Birdcage Walk by Helen Dunmore
I think of Anita Brookner, Penelope Lively and Jane Gardam as some of the best writers of their generation, and of Helen Dunmore as one who followed in their footsteps. Their books are superior in every way, always intelligent and insightful and delicious to read.
I was shocked to learn only three months ago that Helen Dunmore died, just before the publication of her last novel, Birdcage Walk.
Helen Dunmore wrote, and had published, poetry and short stories before her first novel for adults, Zennor in Darkness was published in 1993. Set during the First World War, and imagining the lives of D H Lawrence and his German born wife, Frieda, who were living at that time in Cornwall.
Her novel Spell of Winter, published in 1996, won the inaugural Orange Prize for Fiction. Other novels for adults and children followed, often garnering nominations for prestigious awards.
Birdcage Walk tells the story of a young couple in the days just prior to, and during, the French Revolution. We know them as Diner and Lizzie, a young couple very much in love and optimistic about the future – at least on the surface. He is a builder, a speculator, designing and building grand terraced homes high above the shore of the River Severn near Bristol. Lizzie is the daughter of Julia Fawkes, a woman who writes about equality and the rights of women and the poor – radical stuff at the time. Julia’s husband, Augustus, is even more radical in his very public support for those attempting to overthrow the monarchy in France. Lizzie’s husband will have none of it, and bitterly resents Lizzie’s attachment to her family, and the political and social unrest they are part of.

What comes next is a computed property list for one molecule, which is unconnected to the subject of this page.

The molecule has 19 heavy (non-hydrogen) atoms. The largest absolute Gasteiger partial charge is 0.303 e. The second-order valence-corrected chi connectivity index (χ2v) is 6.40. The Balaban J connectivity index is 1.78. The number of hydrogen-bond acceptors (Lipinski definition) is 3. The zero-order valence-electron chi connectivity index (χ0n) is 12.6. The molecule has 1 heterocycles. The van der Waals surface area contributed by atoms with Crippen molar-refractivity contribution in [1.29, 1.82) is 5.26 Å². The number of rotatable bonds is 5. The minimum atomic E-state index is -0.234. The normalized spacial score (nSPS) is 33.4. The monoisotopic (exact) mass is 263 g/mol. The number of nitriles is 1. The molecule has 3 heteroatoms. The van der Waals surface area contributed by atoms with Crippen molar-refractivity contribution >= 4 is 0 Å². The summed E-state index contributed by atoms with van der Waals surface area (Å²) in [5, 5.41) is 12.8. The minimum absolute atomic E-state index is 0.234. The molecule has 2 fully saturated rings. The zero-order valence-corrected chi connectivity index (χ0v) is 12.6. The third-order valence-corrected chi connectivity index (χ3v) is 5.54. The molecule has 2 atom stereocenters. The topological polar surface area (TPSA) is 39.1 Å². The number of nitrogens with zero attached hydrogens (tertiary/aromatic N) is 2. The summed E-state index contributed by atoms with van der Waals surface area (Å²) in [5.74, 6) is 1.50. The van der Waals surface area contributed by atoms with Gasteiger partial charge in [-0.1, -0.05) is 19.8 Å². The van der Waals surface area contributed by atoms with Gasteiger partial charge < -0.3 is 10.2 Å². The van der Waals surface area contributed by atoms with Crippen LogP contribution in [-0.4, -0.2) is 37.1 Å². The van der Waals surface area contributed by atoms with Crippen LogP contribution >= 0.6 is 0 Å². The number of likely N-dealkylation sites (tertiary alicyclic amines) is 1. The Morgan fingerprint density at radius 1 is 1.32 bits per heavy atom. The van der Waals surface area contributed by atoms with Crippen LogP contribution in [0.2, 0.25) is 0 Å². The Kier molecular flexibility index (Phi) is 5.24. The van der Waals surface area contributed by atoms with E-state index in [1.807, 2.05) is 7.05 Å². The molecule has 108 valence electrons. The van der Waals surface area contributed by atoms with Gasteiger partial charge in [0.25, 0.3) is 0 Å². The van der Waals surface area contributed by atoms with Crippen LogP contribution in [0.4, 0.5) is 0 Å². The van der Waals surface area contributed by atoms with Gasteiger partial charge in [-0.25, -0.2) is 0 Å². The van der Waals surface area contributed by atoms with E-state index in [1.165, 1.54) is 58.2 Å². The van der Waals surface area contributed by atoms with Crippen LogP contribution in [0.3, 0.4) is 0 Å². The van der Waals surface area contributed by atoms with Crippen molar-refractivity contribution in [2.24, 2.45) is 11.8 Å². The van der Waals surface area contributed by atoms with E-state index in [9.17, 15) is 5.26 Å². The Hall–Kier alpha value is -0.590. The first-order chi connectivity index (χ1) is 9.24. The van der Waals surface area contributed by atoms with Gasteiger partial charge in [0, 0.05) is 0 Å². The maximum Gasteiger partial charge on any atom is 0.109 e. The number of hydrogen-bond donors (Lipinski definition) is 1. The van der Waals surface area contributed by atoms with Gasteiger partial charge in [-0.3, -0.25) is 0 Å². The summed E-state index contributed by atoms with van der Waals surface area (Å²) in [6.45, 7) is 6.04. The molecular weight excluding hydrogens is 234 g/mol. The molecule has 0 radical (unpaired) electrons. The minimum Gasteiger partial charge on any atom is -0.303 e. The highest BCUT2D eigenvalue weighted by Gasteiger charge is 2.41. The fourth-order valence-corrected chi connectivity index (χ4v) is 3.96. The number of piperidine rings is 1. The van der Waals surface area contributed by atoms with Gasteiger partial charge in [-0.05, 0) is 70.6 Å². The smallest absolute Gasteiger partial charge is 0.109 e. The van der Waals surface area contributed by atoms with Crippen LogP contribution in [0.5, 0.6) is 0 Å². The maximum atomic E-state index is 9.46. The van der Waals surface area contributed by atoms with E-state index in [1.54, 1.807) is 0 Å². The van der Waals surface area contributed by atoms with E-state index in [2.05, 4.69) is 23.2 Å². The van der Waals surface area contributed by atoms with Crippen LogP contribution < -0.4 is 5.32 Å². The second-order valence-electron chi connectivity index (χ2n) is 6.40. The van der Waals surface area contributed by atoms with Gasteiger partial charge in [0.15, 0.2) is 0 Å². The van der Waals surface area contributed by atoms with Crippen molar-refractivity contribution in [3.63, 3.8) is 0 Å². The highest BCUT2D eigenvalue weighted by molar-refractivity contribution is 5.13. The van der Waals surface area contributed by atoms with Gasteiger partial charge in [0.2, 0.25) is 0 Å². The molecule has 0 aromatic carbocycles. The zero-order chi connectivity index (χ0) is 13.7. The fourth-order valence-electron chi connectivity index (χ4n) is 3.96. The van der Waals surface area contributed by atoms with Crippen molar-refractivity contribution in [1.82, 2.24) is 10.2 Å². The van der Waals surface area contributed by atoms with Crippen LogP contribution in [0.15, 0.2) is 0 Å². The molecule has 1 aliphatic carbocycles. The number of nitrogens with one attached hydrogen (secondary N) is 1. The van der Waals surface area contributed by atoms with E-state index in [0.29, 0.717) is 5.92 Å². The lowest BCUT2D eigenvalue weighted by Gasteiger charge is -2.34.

The novel follow Lizzie through her days, and nights, as her husband becomes more and more unpredictable and their lives together more precarious. Diner has a past that is alluded to at the beginning of the novel, and is slowly revealed as the story progresses.
And that is all I am giving away! Birdcage Walk is an intriguing and compelling novel. The setting is fascinating, the story is both suspenseful and satisfying, the writing is sublime – a great book by a writer who gave us so much, and should have given us more.